John Wyver
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Granada Television’s experiment with The Stables Theatre Company, 1969–70
in Screen plays
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In late 1968, Granada Television hired a group of actors—including the young Maureen Lipman, Richard Wilson and John Shrapnel—and converted a former railway building in Manchester into a fringe theatre. The intention was that The Stables Theatre Company would mount a programme of plays, a selection of which would be recorded in the television studio for broadcast, and for the next two years the ITV contractor supported The Stables as it mounted for local audiences an extensive and well-reviewed programme of plays and revues and recorded a number of these productions in the television studio. Apart from a version of Shakespeare’s Romeo and Juliet, all of these were new plays, the majority of which were commissioned by The Stables. After two years, however, Granada recognised that the venture could not be profitable and cut off its financial support. The Stables mounted a public appeal to continue without the broadcaster’s backing, but by the end of March 1971, the unique experiment was over.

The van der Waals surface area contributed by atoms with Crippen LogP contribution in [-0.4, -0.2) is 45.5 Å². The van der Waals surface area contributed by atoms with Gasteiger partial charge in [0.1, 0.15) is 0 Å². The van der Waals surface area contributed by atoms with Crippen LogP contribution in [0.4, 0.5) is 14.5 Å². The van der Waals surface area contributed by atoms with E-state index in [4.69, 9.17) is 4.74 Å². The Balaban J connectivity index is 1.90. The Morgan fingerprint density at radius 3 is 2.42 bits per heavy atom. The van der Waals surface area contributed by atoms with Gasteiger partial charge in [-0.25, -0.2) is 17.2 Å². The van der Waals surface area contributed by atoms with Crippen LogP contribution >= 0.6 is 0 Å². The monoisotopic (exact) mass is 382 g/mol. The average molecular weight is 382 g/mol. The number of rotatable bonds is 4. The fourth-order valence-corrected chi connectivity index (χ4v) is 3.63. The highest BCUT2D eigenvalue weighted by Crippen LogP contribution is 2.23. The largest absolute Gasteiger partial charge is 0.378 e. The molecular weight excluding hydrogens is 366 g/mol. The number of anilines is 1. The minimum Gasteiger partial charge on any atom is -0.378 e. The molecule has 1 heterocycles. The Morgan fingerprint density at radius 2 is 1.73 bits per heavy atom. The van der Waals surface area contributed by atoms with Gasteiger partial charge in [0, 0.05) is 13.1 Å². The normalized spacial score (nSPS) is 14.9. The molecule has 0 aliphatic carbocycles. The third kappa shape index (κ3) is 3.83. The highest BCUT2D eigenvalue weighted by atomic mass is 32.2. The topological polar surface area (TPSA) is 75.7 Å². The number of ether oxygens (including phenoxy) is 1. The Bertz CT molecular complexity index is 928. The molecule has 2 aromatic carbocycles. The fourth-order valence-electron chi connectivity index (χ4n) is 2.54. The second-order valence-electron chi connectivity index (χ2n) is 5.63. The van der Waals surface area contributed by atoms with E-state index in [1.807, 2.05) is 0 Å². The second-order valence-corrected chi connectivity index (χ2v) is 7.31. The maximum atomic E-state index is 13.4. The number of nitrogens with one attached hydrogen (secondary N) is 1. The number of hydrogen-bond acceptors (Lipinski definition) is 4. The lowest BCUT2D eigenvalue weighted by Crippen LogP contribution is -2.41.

On no other occasion in British television history has a broadcaster owned and operated a theatre company. Drawing on an interview with the artistic director of The Stables, Gordon McDougall, press coverage of the relationship between The Stables and Granada, other documentation including company reports and private memos and viewings of three of the television productions preserved in the ITV archive, this chapter explores the aesthetic aspirations of The Stables project and the reasons for its failure. The chapter considers the fit between McDougall’s original idea and the interests of Granada Television and the company’s founder, Sidney Bernstein, who had expressed a wish to set up a theatre as a testing ground for new playwrights and plays.

The legacy of The Stables includes support at an early stage in their careers for a number of prominent playwrights, including Arthur Hopcraft, Trevor Griffiths and Peter Ransley. But the problems posed by endeavouring to align the interests and concerns of a small theatre company shaped by a strong artistic vision with the industrial processes of commercial television production, combined with the financial loss incurred by Granada, meant that no comparable experiment was tried elsewhere.

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